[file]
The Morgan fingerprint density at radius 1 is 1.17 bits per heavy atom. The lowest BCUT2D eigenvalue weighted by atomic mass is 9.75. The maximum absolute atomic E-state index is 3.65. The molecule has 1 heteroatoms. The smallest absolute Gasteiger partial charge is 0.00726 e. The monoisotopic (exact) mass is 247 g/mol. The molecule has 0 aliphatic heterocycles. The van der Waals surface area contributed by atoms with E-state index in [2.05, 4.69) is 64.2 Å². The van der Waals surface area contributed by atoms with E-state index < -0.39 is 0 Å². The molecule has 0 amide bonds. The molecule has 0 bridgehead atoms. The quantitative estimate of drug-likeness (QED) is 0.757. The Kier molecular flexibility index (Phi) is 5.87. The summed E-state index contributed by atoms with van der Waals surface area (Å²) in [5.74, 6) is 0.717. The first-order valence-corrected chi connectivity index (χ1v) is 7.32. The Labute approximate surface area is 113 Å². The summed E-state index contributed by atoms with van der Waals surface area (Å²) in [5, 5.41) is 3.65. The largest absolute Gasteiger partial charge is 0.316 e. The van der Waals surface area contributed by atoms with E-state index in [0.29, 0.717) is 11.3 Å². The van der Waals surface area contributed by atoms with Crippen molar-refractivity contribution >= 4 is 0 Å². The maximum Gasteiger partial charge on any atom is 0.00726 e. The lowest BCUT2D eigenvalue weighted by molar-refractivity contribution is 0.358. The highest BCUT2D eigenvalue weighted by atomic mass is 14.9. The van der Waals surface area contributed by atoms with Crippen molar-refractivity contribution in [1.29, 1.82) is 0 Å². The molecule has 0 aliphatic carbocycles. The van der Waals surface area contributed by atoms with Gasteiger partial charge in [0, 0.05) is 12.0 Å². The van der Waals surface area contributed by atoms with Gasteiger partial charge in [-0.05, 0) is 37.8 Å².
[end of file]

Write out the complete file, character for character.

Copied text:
The Morgan fingerprint density at radius 1 is 1.17 bits per heavy atom. The lowest BCUT2D eigenvalue weighted by atomic mass is 9.75. The maximum absolute atomic E-state index is 3.65. The molecule has 1 heteroatoms. The smallest absolute Gasteiger partial charge is 0.00726 e. The monoisotopic (exact) mass is 247 g/mol. The molecule has 0 aliphatic heterocycles. The van der Waals surface area contributed by atoms with E-state index in [2.05, 4.69) is 64.2 Å². The van der Waals surface area contributed by atoms with E-state index < -0.39 is 0 Å². The molecule has 0 amide bonds. The molecule has 0 bridgehead atoms. The quantitative estimate of drug-likeness (QED) is 0.757. The Kier molecular flexibility index (Phi) is 5.87. The summed E-state index contributed by atoms with van der Waals surface area (Å²) in [5.74, 6) is 0.717. The first-order valence-corrected chi connectivity index (χ1v) is 7.32. The Labute approximate surface area is 113 Å². The summed E-state index contributed by atoms with van der Waals surface area (Å²) in [5, 5.41) is 3.65. The largest absolute Gasteiger partial charge is 0.316 e. The van der Waals surface area contributed by atoms with E-state index in [0.29, 0.717) is 11.3 Å². The van der Waals surface area contributed by atoms with Crippen molar-refractivity contribution >= 4 is 0 Å². The maximum Gasteiger partial charge on any atom is 0.00726 e. The lowest BCUT2D eigenvalue weighted by molar-refractivity contribution is 0.358. The highest BCUT2D eigenvalue weighted by atomic mass is 14.9. The van der Waals surface area contributed by atoms with Crippen molar-refractivity contribution in [1.29, 1.82) is 0 Å². The molecule has 0 aliphatic carbocycles. The van der Waals surface area contributed by atoms with Gasteiger partial charge in [0, 0.05) is 12.0 Å². The van der Waals surface area contributed by atoms with Gasteiger partial charge in [-0.05, 0) is 37.8 Å².